Images of Dante's Exile in 19th-Century France
Audeh, Aida, Annali d'Italianistica
Aida Audeh's "Images of Dante's Exile in 19th-century France" brings the reader back to Dante's exile and the extent to which it influenced French imagination in the 19th century. Aida Audeh, in fact, shows how, in the midst of the great interest in Dante in French arts and letters in the 19th century, a subgenre appeared on the basis of biographical legends surrounding the period of Dante's exile. Investigation into this sub-genre reveals a complex interchange of historical facts, anecdotes, fancy, and outright errors, producing images of Dante's exile unique to France. Cultural manifestations of interest in Dante's exile are so extensive as to necessitate a full-length study of his role in shaping painting, sculpture, and popular imagery. References to Dante's exile appear in works of fiction and in biography, as well as in commentary accompanying French translations of the poet's works. What is significant and striking is French literature's reformulation and embellishment of history or biography concerning Dante's exile and its effect on interpreting French art.
While it is commonly and correctly asserted that Dante was a favorite subject of artists of the Romantic movement, it is however not accurate to claim that the interest in Dante began and ended there. Rather, investigation reveals that Dante was subject of art works, ranging from small "troubadour" paintings to large academic "machines," and sculpture, from kitsch to monumental, throughout the 19th and early 20th centuries in France. In fact, somewhere in the 19th century a perceptual shift occurred that put Dante in that rare position of subject transcending all schools and genres, an honor in a sense traditionally reserved for subjects of mythology, history, or religion. Investigation into the records of state-sponsored Salon exhibitions in Paris from 1800 to 1930 reveals that Dante as subject (either based on his literary works, his biography, or legend) appeared at least 294 times in the works of artists well-known and obscure, avant-garde and academic, republican and ultra-montane. (1)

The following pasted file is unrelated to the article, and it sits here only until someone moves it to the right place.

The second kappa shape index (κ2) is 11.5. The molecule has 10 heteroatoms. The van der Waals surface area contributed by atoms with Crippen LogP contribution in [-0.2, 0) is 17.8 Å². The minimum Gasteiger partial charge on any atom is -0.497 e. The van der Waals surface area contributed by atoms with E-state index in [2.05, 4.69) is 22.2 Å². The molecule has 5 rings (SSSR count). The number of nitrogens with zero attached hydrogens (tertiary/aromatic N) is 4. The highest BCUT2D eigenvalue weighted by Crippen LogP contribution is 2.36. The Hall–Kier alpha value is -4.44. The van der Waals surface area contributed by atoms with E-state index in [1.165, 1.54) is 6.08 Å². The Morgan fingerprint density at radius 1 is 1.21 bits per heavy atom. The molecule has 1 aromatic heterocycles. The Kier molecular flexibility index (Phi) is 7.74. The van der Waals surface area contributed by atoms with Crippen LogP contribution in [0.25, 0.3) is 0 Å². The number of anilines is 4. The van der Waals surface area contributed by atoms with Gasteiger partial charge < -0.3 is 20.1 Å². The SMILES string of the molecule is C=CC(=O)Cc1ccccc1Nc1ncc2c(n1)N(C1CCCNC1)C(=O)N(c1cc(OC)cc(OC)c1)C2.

The earliest, most popular subjects, as would be expected, were those derived from the vividly described episodes of the Inferno, particularly those of Paolo and Francesca and Ugolino, but also including those of Farinata in the flames, the Suicides, Dante and the three beasts, Thais "dans la merde," etc. As the century continued, the subjects depicted by artists expanded to include episodes drawn from Purgatorio, Paradiso, and the Vita nuova, marked by the appearance at the annual salon exhibitions of several Mathildas, Pias and, of course, Beatrices. The popularity of Dante as subject for art in France reached well into the 20th century. Still inspiring creative arts into the 1920s and 1930s, representation of Dante's life and works expanded particularly in the medium of sculpture in the wake of Rodin's Gates of Hell, the monumental doors of bronze bas-relief illustrating Dante's Divine Comedy commissioned by the French state in 1880 for a proposed (but never built) museum of the decorative arts.
In the midst of this great interest in Dante in French arts and letters in the 19th century, a sub-genre developed based on biographical legend surrounding the period of Dante's exile. Investigation into this sub-genre reveals a complex interchange of historical fact, anecdote, fancy, and outright error, in sum producing imagery and importance for Dante's exile unique to France. Manifestation in French literature of interest in Dante's exile is so extensive as to necessitate full-length study, and its role in the formation of painting, sculpture and popular imagery of Dante is vital. References to Dante's exile appear in works of fiction and in biography, as well as in commentary accompanying French translations of the poet's works. What is significant and striking is French literature's reformulation and embellishment of history or biography concerning Dante's exile and its effect on interpretations in French art. …